| Click Now to Order
Warriors and Martyrs
"'You stiff-necked people with uncircumcised hearts and ears! You are
always resisting the Holy Spirit; as your forefathers did, so do you. (52)
Which of the prophets did your fathers not persecute? They even killed
those who announced beforehand the coming of the Righteous One, whose betrayers
and murderers you have now become. (53) You received the law under the
direction of angels and yet have not kept it.' (54) When they heard these
things, they were enraged in their hearts and gnashed their teeth at him.
(55) But Stephen, filled by the Holy Spirit, gazed into heaven. He saw
God's glory, with Jesus standing at the right hand of God, and he said,
(56) 'Look! I see the heavens opened and the Son of Man standing at the
right hand of God!' (57) Then they screamed at the top of their voices,
stopped their ears, and rushed together against him. (58) They threw him
out of the city and began to stone him. And the witnesses laid their robes
at the feet of a young man named Saul. (59) They were stoning Stephen as
he called out: 'Lord Jesus, receive my spirit!' (60) Then he knelt down
and cried out with a loud voice, 'Lord, do not charge them with this sin!'
And saying this, he fell asleep." (HCSB)
In the first 50 verses of chapter 7, Stephen summarized the plight
of the Jewish nation from their inception with the Abrahamic covenant through
their wilderness wanderings to the establishment of the monarchy. He wasn't
saying anything that his audience didn't already know and understand to
be true. His tone was gentle and matter of fact. But with verse
51 he turned a corner, as is evidenced by his words "You stiff-necked people."
Throughout most of the sermon, Stephen reaches out to his audience
by being inclusive. He shows that throughout their history it was
"us" against "them." But with verse 51 he excludes his listeners
from the "us" and puts them in the "them" category, right alongside the
Egyptians and other enemies of Israel. As you can imagine, these
men of Israel didn't like his accusation.
In Stephen's estimate, it was their forefathers that resisted
the Holy Spirit. It was their fathers that persecuted the prophets.
It was them who had betrayed and murdered the righteous one. They
were the recipients of the law, according to Stephen and they had not kept
Their blood boiled.
The temperature began to rise when Peter and John disobeyed their
order to stop preaching and teaching in the name of Jesus, and it continued
to escalate when they filled all Jerusalem with His teaching, as is evidenced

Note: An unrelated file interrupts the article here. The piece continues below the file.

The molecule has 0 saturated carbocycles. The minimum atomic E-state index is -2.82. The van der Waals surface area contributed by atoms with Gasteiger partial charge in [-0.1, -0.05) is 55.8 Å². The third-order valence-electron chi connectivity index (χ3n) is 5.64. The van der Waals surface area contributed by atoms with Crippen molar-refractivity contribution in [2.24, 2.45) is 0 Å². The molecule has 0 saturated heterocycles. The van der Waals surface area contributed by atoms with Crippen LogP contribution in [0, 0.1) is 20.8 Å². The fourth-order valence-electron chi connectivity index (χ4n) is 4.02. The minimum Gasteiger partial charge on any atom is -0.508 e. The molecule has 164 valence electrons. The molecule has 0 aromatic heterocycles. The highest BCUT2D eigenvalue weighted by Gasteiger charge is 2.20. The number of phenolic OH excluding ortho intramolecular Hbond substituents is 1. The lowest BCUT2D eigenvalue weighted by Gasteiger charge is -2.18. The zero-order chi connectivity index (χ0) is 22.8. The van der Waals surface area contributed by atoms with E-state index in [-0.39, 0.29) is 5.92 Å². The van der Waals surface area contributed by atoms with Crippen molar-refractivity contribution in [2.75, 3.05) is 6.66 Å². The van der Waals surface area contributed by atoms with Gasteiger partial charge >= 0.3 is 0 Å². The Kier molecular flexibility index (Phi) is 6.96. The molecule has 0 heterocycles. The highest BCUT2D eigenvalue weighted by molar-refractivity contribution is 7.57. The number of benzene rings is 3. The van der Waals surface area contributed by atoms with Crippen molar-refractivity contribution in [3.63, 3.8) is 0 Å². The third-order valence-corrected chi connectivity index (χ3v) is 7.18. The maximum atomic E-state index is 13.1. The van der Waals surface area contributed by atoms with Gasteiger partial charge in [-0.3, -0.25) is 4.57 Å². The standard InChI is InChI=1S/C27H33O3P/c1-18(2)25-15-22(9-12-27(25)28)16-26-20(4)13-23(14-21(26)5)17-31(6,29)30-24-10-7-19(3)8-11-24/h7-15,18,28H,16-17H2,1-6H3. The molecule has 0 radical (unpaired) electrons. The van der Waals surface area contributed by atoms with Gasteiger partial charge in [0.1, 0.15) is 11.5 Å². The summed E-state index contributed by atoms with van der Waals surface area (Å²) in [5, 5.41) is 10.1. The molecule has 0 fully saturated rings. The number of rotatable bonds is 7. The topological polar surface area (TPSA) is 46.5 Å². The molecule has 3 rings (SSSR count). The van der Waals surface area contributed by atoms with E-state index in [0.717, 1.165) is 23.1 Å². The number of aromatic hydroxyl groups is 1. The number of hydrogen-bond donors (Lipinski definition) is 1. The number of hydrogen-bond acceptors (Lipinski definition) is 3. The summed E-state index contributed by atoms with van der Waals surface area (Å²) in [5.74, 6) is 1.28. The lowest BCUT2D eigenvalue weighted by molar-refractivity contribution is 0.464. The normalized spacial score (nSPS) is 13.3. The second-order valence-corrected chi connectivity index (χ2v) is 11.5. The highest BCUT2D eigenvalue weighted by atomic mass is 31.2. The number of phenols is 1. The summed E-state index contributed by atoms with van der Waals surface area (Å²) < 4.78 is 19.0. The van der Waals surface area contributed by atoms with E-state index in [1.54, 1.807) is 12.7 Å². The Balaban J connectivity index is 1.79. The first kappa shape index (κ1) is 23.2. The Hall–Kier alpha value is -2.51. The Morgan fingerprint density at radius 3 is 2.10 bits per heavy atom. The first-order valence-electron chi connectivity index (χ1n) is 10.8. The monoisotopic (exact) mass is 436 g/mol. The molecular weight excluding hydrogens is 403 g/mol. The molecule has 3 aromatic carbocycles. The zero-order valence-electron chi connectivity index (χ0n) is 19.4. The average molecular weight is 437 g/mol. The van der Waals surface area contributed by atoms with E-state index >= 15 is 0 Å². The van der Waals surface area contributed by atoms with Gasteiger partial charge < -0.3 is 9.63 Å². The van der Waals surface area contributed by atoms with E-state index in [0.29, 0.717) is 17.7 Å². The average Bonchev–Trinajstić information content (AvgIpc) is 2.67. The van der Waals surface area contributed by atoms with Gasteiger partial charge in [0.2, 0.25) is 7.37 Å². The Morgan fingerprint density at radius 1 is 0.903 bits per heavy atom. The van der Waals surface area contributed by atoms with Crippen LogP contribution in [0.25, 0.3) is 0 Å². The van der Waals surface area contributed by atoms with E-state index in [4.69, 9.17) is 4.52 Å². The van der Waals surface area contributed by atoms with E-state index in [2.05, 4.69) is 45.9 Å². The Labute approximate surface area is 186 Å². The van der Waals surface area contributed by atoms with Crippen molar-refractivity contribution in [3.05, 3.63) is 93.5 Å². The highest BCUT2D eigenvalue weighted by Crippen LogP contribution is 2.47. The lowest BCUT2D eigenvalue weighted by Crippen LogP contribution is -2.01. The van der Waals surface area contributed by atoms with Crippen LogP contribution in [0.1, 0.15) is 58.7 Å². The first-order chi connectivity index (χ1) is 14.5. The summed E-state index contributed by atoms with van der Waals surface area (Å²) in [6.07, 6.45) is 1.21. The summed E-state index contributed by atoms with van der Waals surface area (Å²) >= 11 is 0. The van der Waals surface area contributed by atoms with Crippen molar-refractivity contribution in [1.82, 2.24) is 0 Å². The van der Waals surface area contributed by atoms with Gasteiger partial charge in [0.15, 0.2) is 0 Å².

by the flogging they gave the disciples in the last chapter. But
now, they'd had enough. Not even the calming words of Gamaliel could stop
them now. Stephen had cut through the quick and accused them of not
keeping the law keeping the law was something they prided themselves on.
So they rushed him and stoned him to death. It was customary
when stoning people to throw them from a high peak, then if the fall didn't
kill them, to throw rocks at them and roll boulders onto them until they
Why would Stephen provoke these men like this? Acts 6:5
says that Stephen was "a man full of faith and of the Holy Spirit." (NASB)
Would a man who is controlled by the Holy Spirit be provocative?
Galatians 5:22-23 says "But when the Holy Spirit controls our lives, he
will produce this kind of fruit in us: love, joy, peace, patience, kindness,
goodness, faithfulness,  gentleness, and self-control. Here there is
no conflict with the law." (NLT)
Did Stephen's words show love? Did they show joy?
What about peace, were they peaceful words? Did they demonstrate
patience? In your opinion, were they kind, did they show kindness?
What about goodness and faithfulness? How about gentleness?
Where his words gentle. Did they demonstrate self-control?
When I was a boy growing up in church I had an inner conflict,
that in many ways, I'm still resolving. I began to fell that to be
a good Christian I couldn't be a real man. I felt the church telling
me to dress up, behave myself, sit still and be well mannered and refined.
In other words, they were telling me to be more like the girls, and if
I would, I'd be a better Christian. Maybe that's why women attend
church at a 2 to 1 ratio to men. We've turned the religious experience